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Comment: Link to abstract (Score 4, Insightful) 63

by Michael Woodhams (#47555199) Attached to: UK Team Claims Breakthrough In Universal Cancer Test

Here is the abstract. The actual paper is behind a paywall.

"ROC analysis of [the test statistic], for cancers plus precancerous/suspect conditions vs. controls, cancer vs. precancerous/suspect conditions plus controls, and cancer vs. controls, gave areas under the curve of 0.87, 0.89, and 0.93, respectively (P<0.001). Optimization allowed test sensitivity or specificity to approach 100% with acceptable complementary measures."

The ROC curve has area under it of 1 for a perfect classifier and 0.5 for wild guessing. This is a more useful measurement than the p-value. (E.g. if I look at height vs sex for humans, it won't take too big a sample to get a great p-value for there being a difference, yet classifying people as male/female depending on whether they exceed some height threshold is a very poor diagnostic system.) I don't have much of a feel for how good ROC area of about 0.9 is for a medical test. I'd guess it is good enough to be useful, but you'd not want to rely on that test alone.

Comment: Re:I don't see the problem. (Score 4, Informative) 667

by Michael Woodhams (#47497149) Attached to: Russian Government Edits Wikipedia On Flight MH17

The plane was 10km up. It wasn't shot down by something bought for $50,000 from Bob's Quality Used Implements of Death and Destruction and delivered to you by a courier van. The suspected weapon system requires at minimum one tank sized tracked launcher vehicle, and for full capability it requires three such vehicles. This is way out of Bob the arms dealer's league. Although I'm pretty much guessing here, the missile alone I expect would cost over a million dollars to manufacture.

Having said that, the possibility exists that rebels with military experience seized such a weapon system from an overrun Ukrainian military base.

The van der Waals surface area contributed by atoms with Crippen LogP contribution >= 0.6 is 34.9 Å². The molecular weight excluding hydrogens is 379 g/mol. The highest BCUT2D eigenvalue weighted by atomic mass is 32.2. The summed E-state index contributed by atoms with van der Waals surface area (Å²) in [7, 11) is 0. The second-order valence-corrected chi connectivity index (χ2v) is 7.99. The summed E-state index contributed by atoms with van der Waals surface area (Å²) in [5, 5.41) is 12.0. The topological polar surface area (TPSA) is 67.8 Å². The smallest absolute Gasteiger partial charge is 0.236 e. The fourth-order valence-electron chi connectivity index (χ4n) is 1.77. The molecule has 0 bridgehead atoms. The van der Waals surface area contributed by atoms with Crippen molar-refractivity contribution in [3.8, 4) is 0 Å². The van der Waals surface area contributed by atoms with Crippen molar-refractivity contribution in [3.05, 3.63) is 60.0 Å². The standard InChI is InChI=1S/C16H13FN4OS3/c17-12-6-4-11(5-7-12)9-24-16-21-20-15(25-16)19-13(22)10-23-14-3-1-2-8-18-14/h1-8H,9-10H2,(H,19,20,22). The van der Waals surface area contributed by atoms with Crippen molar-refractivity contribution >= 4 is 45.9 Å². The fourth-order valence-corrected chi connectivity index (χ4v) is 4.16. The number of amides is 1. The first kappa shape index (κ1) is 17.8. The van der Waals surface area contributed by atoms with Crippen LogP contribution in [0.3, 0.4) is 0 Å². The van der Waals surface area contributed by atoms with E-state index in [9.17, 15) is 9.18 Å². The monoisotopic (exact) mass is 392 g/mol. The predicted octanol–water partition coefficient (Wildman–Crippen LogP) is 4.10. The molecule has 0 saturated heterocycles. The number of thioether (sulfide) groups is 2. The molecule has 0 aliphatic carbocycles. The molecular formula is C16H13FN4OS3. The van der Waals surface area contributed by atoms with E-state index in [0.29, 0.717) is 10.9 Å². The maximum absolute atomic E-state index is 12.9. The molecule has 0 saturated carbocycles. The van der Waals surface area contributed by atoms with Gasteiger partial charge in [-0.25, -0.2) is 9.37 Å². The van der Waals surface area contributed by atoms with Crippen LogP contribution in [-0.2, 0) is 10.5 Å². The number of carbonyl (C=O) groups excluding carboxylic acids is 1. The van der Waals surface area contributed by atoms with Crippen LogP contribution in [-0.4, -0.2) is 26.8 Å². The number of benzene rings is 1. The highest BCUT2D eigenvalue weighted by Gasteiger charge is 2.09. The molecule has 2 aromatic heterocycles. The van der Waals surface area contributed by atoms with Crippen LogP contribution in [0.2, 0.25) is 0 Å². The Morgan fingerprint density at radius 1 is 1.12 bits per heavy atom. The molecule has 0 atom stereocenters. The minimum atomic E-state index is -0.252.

Comment: Re:Neandertals and light skin (Score 2) 133

by Michael Woodhams (#47374319) Attached to: Tibetans Inherited High-Altitude Gene From Ancient Human

Immune system genes are often under balancing selection - i.e. the rarest alleles are favoured (until, due to this favouring, they cease to be rarest, then other alleles are favoured.) An infusion of new different alleles from Neandertals could be favoured simply because they are different, not because they are evolved to European conditions.

Testing between these hypotheses seems difficult. The 'balancing selection' hypothesis predicts that the genes will readily spread back into Africa, whereas the 'evolved for European conditions' predicts they will not. The problem is that you need some neutral mutations that arose in Europe at the same time as a 'control' for comparison purposes. I'm not sure how to identify such mutations, but I expect it could be done.

Comment: Neandertals and light skin (Score 3, Interesting) 133

by Michael Woodhams (#47374055) Attached to: Tibetans Inherited High-Altitude Gene From Ancient Human

There is another obvious point in history where such a gene transfer could have occurred. European conditions favour light skin, and Neandertals had been hanging out there for some tens of thousands of years before modern humans turned up and so had evolved light skin. These newcomers, having recent ancestry in Africa, were probably dark skinned. Interbreeding could easily have introduced the beneficial-to-European-conditions light skin mutations into the modern population.

My memory of the literature (which I have followed just a little bit, not closely) is that this did not happen - genetic analysis shows that modern Europeans and Neandertals acquired light skin through different mutations. However, Wikipedia says this is still under debate.

Comment: Re:Careful (Score 2) 116

by Michael Woodhams (#47365287) Attached to: Renewable Energy Saves Fortune 100 Companies $1.1B Annually